Michelle Morelan's hybrid drawings for interior design
Michelle Morelan Design offers a full range of Interior Design services. We do interior planning and design, renovations, and project management. You can choose from full design services or e-design.
We use SketchUp ranging from importing site dimensions through schematics and design, and onto working drawings. The great thing about SketchUp is it gives you instant feedback. What would the accents look like in red?...where should I put them?…how long and thick should this wall be?…even what it looks like to walk from one space to another. It also blurs the line between schematic and working drawings, because you build and design to scale. This means you can use the same model for working out the design as for contract documents or working drawings, saving lots of time. With the use of a section plane, by turning off the perspective view and adding dimensions, you take the drawing to that next level.
One thing that's different about the way we use the software is the hybrid drawings that have become our specialty. Our firm has created a niche by building 3D models and rendering perspectives for other designers and homeowners, as well as creating stunning and precise visuals for our own firm’s presentations.
A commission for a NYC designer from PDF CAD plans is first sketched, and then rendered with provided materials
A spa and juice bar area on the west coast of Vancouver Island called for a hand-rendered earthy look.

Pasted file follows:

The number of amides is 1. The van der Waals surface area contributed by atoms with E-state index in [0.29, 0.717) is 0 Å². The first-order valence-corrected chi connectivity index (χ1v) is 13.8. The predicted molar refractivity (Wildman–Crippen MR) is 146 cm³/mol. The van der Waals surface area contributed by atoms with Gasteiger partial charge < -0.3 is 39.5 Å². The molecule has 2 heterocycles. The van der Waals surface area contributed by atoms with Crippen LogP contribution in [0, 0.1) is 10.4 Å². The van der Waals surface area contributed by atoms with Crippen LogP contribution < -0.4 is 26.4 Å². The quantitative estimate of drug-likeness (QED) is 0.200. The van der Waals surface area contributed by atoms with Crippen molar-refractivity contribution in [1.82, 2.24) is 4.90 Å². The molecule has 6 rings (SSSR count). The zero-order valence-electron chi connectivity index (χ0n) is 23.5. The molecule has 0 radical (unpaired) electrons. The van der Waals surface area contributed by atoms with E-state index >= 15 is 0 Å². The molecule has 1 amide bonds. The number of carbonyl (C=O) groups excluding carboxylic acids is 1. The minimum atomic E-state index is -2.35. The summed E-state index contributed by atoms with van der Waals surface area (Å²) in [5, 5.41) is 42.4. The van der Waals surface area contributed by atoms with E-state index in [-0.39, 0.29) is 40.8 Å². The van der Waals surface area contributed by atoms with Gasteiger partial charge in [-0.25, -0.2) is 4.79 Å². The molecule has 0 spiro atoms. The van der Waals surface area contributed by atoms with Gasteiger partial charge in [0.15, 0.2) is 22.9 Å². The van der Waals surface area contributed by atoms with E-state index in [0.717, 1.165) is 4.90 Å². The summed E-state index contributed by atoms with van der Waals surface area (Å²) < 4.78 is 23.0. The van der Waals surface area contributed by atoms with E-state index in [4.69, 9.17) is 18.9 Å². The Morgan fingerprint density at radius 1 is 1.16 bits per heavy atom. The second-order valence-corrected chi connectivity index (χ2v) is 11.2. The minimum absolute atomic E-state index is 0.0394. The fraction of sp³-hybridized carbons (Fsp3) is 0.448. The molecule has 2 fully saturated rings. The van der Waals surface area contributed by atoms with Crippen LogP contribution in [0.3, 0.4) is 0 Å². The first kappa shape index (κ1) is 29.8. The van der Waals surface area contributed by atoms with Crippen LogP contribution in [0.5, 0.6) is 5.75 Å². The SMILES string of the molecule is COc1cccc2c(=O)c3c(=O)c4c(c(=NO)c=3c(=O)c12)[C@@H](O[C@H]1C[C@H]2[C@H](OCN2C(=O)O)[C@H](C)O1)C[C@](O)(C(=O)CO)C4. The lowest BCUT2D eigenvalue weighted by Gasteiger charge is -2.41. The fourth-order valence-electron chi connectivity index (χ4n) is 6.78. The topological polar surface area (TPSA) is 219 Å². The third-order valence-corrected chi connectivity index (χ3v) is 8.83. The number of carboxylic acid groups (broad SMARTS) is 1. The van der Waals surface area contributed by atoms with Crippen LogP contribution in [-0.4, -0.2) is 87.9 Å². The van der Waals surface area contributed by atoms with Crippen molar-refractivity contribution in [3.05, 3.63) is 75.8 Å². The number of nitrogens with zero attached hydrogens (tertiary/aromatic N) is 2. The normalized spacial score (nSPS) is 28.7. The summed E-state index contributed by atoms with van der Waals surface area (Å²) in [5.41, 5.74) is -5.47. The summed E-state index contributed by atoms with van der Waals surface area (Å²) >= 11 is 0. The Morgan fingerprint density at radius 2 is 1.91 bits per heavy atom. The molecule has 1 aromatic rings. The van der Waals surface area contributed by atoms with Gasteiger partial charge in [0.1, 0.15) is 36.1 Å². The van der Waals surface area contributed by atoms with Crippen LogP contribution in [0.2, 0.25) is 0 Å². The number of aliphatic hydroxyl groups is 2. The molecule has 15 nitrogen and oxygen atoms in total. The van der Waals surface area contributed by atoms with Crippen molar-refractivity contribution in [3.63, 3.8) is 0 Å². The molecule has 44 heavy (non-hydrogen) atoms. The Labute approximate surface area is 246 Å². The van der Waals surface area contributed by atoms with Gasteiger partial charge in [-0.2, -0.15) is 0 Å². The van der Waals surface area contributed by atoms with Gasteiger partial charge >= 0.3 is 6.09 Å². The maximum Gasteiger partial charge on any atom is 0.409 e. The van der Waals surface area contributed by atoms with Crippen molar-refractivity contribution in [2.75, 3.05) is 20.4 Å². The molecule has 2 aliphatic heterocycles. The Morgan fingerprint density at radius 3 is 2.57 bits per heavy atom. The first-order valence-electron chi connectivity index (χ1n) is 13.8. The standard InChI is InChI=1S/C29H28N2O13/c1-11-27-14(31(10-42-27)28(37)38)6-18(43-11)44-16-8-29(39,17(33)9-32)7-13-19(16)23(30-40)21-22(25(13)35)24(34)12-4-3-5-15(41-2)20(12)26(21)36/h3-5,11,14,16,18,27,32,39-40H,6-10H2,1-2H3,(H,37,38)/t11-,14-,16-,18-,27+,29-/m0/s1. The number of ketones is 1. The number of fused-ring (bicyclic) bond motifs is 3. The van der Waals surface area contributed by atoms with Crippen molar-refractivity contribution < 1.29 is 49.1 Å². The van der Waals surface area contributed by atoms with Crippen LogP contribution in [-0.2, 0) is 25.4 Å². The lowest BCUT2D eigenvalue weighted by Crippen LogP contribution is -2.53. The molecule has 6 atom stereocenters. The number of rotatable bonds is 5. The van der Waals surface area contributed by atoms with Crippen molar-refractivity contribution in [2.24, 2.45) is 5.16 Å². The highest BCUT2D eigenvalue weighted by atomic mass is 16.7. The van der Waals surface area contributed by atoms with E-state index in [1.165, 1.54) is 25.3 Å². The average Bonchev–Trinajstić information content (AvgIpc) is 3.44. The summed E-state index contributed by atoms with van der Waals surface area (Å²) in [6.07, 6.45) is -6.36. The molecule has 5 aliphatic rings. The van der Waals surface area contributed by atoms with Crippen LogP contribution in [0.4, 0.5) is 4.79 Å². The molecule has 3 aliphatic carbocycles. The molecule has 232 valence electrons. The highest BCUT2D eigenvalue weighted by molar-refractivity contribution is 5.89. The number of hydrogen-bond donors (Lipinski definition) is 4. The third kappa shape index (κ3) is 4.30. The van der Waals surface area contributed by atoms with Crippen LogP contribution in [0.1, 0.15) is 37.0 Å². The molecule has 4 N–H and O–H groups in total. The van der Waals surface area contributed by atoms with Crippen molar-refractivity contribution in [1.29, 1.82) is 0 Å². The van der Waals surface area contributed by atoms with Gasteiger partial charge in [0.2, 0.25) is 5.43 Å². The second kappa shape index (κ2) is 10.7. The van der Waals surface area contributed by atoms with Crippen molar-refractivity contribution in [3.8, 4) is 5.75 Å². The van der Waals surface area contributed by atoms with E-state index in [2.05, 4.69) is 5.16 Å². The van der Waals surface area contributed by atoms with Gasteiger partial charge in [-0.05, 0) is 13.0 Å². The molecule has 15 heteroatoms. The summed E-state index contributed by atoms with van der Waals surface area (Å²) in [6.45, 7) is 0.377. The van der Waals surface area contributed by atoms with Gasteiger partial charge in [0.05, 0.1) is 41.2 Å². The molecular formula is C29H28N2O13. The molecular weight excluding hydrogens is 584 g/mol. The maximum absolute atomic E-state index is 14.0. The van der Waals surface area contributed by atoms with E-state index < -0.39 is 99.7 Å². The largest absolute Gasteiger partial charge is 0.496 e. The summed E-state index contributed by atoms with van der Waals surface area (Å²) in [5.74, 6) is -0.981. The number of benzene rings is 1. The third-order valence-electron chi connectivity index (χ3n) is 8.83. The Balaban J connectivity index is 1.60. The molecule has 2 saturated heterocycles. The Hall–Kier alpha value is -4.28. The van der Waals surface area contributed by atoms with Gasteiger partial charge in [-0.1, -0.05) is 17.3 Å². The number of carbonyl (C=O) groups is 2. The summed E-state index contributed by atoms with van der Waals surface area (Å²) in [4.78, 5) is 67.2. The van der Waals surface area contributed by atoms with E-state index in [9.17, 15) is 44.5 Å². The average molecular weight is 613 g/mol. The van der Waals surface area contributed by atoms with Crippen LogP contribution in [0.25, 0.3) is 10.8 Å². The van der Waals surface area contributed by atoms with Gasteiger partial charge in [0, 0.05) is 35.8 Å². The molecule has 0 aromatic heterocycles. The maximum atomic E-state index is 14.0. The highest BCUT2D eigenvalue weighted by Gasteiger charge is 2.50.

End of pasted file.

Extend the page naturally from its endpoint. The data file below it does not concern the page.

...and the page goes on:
We use what we call the substrate method to render interiors, decks, and front doors, among other things. Basically, you create something to place under your paper to trace and then render. The first option is from a photo; it's traced directly from the photo and then rendered in color. The second way to create a substrate is typically used for unbuilt spaces. We create a white model in SketchUp from plans, elevations (PDF or CAD) and specifications. Then, we print the perspectives with shadows applied and use the print for the substrate. The great thing about both of these methods is that the perspective is correct. This is not the case with hand drawings where the room may look skewed, or larger than it really is.
Try painting in watercolor, after printing the model to watercolor paper. You can choose your own medium, conforming to your concept; this building hugged the tide line, so watercolor was appropriate.
A modern library design was modeled, printed and rendered when the fabrics and lighting are applied.
The renderings are created with architectural markers and fine liners on archival rag paper. They are typically 5x7 or 7x9 inches and come framed or unframed. Stationary accompaniments, including note cards and address labels to promote your projects or your home, are also available on our website. We have rendered family homesteads for reunions, for designers as a special gift to a great client, rendered Christmas items in place for seasonal cards, and have created models for designers and architects who want to see the space before they go on to contract documents. Our renderings have been used on firms’ websites to promote their work, and for client presentations to much success. It’s been fun finding our place in the market. Clients really do want to see the space first and are much more likely to sign off and go forward when they can see it in perspective. It’s a visual field.
So it’s not just Architects having fun with SketchUp…Interior Designers love it too!
I’ll be featuring my own Rendering for Interior Design video series in HD on my blog soon. Happy Modeling!
A West Coast Home was not yet framed when this rendering was created. SketchUp perspectives- printed with shadows applied create a canvas for hand-rendered details.
When you render a perspective by hand, you get one chance to get it right…with SketchUp, you can choose several.
Model, then render for hybrid renderings. Use components, but edit them, trace over them, build your own, and import from the warehouse.
Michelle Morelan Design Interior Designer, BID Vancouver, BC